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COMMONWEALTH v. NARR. (COMMONWEALTH V. NARR (04/14/53)

April 14, 1953

COMMONWEALTH
v.
NARR. (COMMONWEALTH V. NARR, APPELLANT.)



COUNSEL

Morris F. Cohen, Pittsburgh, for appellant.

Albert A. Fiok, Ass't Dist. Atty., and James F. Malone, Jr., Dist. Atty., Pittsburgh, for appellee.

Before Rhodes, P. J., and Reno, Ross and Wright, JJ.

Author: Wright

[ 173 Pa. Super. Page 150]

WRIGHT, Judge.

Appellant was charged with burglary in twenty-two indictments, which were consolidated for trial before one jury. He was found guilty of three charges, and not guilty as to the others. This appeal is from the refusal of the lower court to grant his motions in arrest of judgment and for a new trial.

Counsel for appellant advances two contentions (1) that the conviction was based upon confessions and admissions which were improperly received in evidence because they resulted from inducement and were therefore involuntary; and (2) that the District Attorney in his closing address made prejudicial references to the defendant. It will be necessary to set forth the factual situation in some detail.

The charges upon which appellant was convicted relate to the burglarizing of the American Legion Post. No. 681, the Thoma Drug Store, and the dwelling of Eleanor S. Moke. Appellant contends that promises were made to him by a detective that if he would confess to some thirty unsolved burglaries and testify against other suspects, he would be released on bond and would receive suspended sentences. Appellant was also charged with violation of parole and was subject, if convicted, to re-incarceration for an unexpired term of nine and one-half years. He contends that the detective also promised that every effort would be made to obtain for him a reparole. Appellant contends further that these promises were confirmed by other detectives, and by an Assistant District Attorney. He contends further that he was taken before the Judge who was at that time presiding in criminal court, and was informed that the court would follow the recommendations of the District Attorney's office. Thereafter appellant executed a signed confession implicating himself and others in thirty burglaries, including

[ 173 Pa. Super. Page 151]

    the three in question. Appellant also made a wire recording of which a transcript was prepared and signed by him. Thereafter, and prior to his hearing, appellant made an oral admission to a representative of the American Legion Post relative to that particular burglary. At the hearing appellant made further oral admissions relative to the Thoma and Moke burglaries. He subsequently pleaded guilty in eight cases and appeared as a Commonwealth's witness against his three accomplices.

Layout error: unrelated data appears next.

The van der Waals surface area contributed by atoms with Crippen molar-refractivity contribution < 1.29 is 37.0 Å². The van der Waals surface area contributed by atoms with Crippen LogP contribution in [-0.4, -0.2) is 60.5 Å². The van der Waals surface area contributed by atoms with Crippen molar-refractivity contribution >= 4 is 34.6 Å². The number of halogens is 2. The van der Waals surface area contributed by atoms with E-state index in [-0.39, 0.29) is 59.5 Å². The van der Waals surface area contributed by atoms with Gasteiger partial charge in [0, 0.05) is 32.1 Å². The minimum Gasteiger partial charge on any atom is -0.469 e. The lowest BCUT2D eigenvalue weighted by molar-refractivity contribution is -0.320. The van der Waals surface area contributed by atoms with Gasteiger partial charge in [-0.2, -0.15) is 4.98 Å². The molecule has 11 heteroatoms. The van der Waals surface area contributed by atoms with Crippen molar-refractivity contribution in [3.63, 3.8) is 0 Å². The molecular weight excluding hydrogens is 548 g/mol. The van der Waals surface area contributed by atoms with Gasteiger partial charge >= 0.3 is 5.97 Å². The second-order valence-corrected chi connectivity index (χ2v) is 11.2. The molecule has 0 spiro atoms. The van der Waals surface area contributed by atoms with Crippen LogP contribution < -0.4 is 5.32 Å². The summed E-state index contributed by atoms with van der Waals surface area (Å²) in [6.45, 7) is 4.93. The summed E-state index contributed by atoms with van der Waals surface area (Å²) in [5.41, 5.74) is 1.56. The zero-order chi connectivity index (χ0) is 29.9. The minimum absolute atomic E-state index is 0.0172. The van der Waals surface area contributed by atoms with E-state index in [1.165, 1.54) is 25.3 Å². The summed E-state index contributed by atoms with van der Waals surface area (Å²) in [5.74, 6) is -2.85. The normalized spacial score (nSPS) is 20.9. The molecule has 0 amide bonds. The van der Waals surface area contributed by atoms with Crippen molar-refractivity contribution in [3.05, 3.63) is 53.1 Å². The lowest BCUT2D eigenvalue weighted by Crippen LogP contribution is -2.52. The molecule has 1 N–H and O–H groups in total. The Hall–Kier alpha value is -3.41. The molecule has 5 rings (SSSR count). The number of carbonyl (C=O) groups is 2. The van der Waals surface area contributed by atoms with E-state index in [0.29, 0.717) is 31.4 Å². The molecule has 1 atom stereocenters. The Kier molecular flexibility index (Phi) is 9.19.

At the instant trial, in addition to proving the corpus delicti, the Commonwealth introduced the written confession, the recording, the signed transcript, and testimony as to the oral admissions. Appellant denied his guilt and testified concerning the alleged promises. In rebuttal all persons mentioned by appellant in connection therewith testified that no such promises had been made. For the purpose of affecting appellant's credibility, the Commonwealth also offered in rebuttal the record of fifteen previous convictions of burglary.

Appellant's counsel contends the evidence is so convincing that the confessions resulted from inducement that the court should have ruled them inadmissible as a matter of law, citing Turner v. Com. of Pa., 338 U.S. 62, 69 S.Ct. 1352, 93 L.Ed. 1810. Counsel also contends that the oral admissions in connection with the three burglary charges on which appellant was convicted were inadmissible for the same reason, citing Com. v. Turner, 367 Pa. 403, 80 A.2d 708, in which Turner's second conviction was reversed. To the contrary, we ...


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